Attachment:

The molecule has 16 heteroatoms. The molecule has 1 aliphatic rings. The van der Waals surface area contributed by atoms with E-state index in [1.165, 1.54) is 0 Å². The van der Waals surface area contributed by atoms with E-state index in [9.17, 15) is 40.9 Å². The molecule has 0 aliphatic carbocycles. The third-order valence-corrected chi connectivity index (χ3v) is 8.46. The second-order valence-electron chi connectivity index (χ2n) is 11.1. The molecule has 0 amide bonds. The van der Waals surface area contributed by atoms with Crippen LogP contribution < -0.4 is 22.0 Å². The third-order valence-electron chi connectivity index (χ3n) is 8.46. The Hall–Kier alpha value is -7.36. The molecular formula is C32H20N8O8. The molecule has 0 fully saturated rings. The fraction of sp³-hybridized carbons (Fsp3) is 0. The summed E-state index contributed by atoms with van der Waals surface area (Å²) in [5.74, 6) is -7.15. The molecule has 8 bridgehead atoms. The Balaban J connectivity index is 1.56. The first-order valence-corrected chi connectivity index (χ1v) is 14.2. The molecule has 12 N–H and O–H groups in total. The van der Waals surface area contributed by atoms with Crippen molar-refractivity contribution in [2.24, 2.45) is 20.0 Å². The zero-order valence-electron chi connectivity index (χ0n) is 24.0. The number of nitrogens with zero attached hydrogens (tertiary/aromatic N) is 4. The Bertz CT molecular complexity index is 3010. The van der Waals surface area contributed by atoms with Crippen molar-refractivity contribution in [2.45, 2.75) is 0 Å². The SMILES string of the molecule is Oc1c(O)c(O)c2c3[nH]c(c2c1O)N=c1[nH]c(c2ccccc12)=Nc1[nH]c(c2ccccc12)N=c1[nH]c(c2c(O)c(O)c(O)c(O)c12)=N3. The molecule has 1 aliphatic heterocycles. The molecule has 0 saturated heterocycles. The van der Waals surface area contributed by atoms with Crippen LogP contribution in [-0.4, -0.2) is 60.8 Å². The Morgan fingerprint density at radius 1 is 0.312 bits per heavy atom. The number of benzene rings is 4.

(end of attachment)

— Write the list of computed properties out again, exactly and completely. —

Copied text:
The molecule has 16 heteroatoms. The molecule has 1 aliphatic rings. The van der Waals surface area contributed by atoms with E-state index in [1.165, 1.54) is 0 Å². The van der Waals surface area contributed by atoms with E-state index in [9.17, 15) is 40.9 Å². The molecule has 0 aliphatic carbocycles. The third-order valence-corrected chi connectivity index (χ3v) is 8.46. The second-order valence-electron chi connectivity index (χ2n) is 11.1. The molecule has 0 amide bonds. The van der Waals surface area contributed by atoms with Crippen LogP contribution < -0.4 is 22.0 Å². The third-order valence-electron chi connectivity index (χ3n) is 8.46. The Hall–Kier alpha value is -7.36. The molecular formula is C32H20N8O8. The molecule has 0 fully saturated rings. The fraction of sp³-hybridized carbons (Fsp3) is 0. The summed E-state index contributed by atoms with van der Waals surface area (Å²) in [5.74, 6) is -7.15. The molecule has 8 bridgehead atoms. The Balaban J connectivity index is 1.56. The first-order valence-corrected chi connectivity index (χ1v) is 14.2. The molecule has 12 N–H and O–H groups in total. The van der Waals surface area contributed by atoms with Crippen molar-refractivity contribution in [2.24, 2.45) is 20.0 Å². The zero-order valence-electron chi connectivity index (χ0n) is 24.0. The number of nitrogens with zero attached hydrogens (tertiary/aromatic N) is 4. The Bertz CT molecular complexity index is 3010. The van der Waals surface area contributed by atoms with Crippen molar-refractivity contribution in [2.45, 2.75) is 0 Å². The SMILES string of the molecule is Oc1c(O)c(O)c2c3[nH]c(c2c1O)N=c1[nH]c(c2ccccc12)=Nc1[nH]c(c2ccccc12)N=c1[nH]c(c2c(O)c(O)c(O)c(O)c12)=N3. The molecule has 1 aliphatic heterocycles. The molecule has 0 saturated heterocycles. The van der Waals surface area contributed by atoms with Crippen LogP contribution in [-0.4, -0.2) is 60.8 Å². The Morgan fingerprint density at radius 1 is 0.312 bits per heavy atom. The number of benzene rings is 4.